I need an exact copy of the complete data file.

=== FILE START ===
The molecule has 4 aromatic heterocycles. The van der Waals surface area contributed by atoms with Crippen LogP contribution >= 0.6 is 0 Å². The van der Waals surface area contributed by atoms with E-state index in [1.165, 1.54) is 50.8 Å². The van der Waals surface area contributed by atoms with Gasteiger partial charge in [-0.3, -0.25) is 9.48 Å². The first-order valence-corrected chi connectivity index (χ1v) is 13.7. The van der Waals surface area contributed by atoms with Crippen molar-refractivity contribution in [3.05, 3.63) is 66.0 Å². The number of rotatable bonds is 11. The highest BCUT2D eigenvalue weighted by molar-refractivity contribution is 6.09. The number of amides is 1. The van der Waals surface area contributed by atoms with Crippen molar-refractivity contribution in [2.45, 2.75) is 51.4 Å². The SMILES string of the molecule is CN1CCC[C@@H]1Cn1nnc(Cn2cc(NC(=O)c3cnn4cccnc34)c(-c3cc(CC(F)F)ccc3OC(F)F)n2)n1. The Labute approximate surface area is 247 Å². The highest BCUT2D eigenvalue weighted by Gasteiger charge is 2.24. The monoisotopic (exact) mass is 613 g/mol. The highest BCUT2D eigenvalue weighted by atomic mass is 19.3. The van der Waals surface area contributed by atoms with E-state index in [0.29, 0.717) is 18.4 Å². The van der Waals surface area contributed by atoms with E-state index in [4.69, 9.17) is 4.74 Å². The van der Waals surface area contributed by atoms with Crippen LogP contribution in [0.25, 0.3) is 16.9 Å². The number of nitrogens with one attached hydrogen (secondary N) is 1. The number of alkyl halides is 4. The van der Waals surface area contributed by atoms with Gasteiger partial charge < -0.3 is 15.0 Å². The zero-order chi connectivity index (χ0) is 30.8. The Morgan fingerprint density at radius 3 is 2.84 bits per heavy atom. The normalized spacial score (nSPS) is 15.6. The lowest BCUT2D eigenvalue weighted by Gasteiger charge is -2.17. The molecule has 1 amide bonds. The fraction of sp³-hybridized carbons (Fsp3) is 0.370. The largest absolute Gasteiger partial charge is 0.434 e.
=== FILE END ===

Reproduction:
The molecule has 4 aromatic heterocycles. The van der Waals surface area contributed by atoms with Crippen LogP contribution >= 0.6 is 0 Å². The van der Waals surface area contributed by atoms with E-state index in [1.165, 1.54) is 50.8 Å². The van der Waals surface area contributed by atoms with Gasteiger partial charge in [-0.3, -0.25) is 9.48 Å². The first-order valence-corrected chi connectivity index (χ1v) is 13.7. The van der Waals surface area contributed by atoms with Crippen molar-refractivity contribution in [3.05, 3.63) is 66.0 Å². The number of rotatable bonds is 11. The highest BCUT2D eigenvalue weighted by molar-refractivity contribution is 6.09. The number of amides is 1. The van der Waals surface area contributed by atoms with Crippen molar-refractivity contribution in [2.45, 2.75) is 51.4 Å². The SMILES string of the molecule is CN1CCC[C@@H]1Cn1nnc(Cn2cc(NC(=O)c3cnn4cccnc34)c(-c3cc(CC(F)F)ccc3OC(F)F)n2)n1. The Labute approximate surface area is 247 Å². The highest BCUT2D eigenvalue weighted by Gasteiger charge is 2.24. The monoisotopic (exact) mass is 613 g/mol. The highest BCUT2D eigenvalue weighted by atomic mass is 19.3. The van der Waals surface area contributed by atoms with E-state index in [0.29, 0.717) is 18.4 Å². The van der Waals surface area contributed by atoms with E-state index in [4.69, 9.17) is 4.74 Å². The van der Waals surface area contributed by atoms with Crippen LogP contribution in [0.25, 0.3) is 16.9 Å². The number of nitrogens with one attached hydrogen (secondary N) is 1. The number of alkyl halides is 4. The van der Waals surface area contributed by atoms with Gasteiger partial charge < -0.3 is 15.0 Å². The zero-order chi connectivity index (χ0) is 30.8. The Morgan fingerprint density at radius 3 is 2.84 bits per heavy atom. The normalized spacial score (nSPS) is 15.6. The lowest BCUT2D eigenvalue weighted by Gasteiger charge is -2.17. The molecule has 1 amide bonds. The fraction of sp³-hybridized carbons (Fsp3) is 0.370. The largest absolute Gasteiger partial charge is 0.434 e.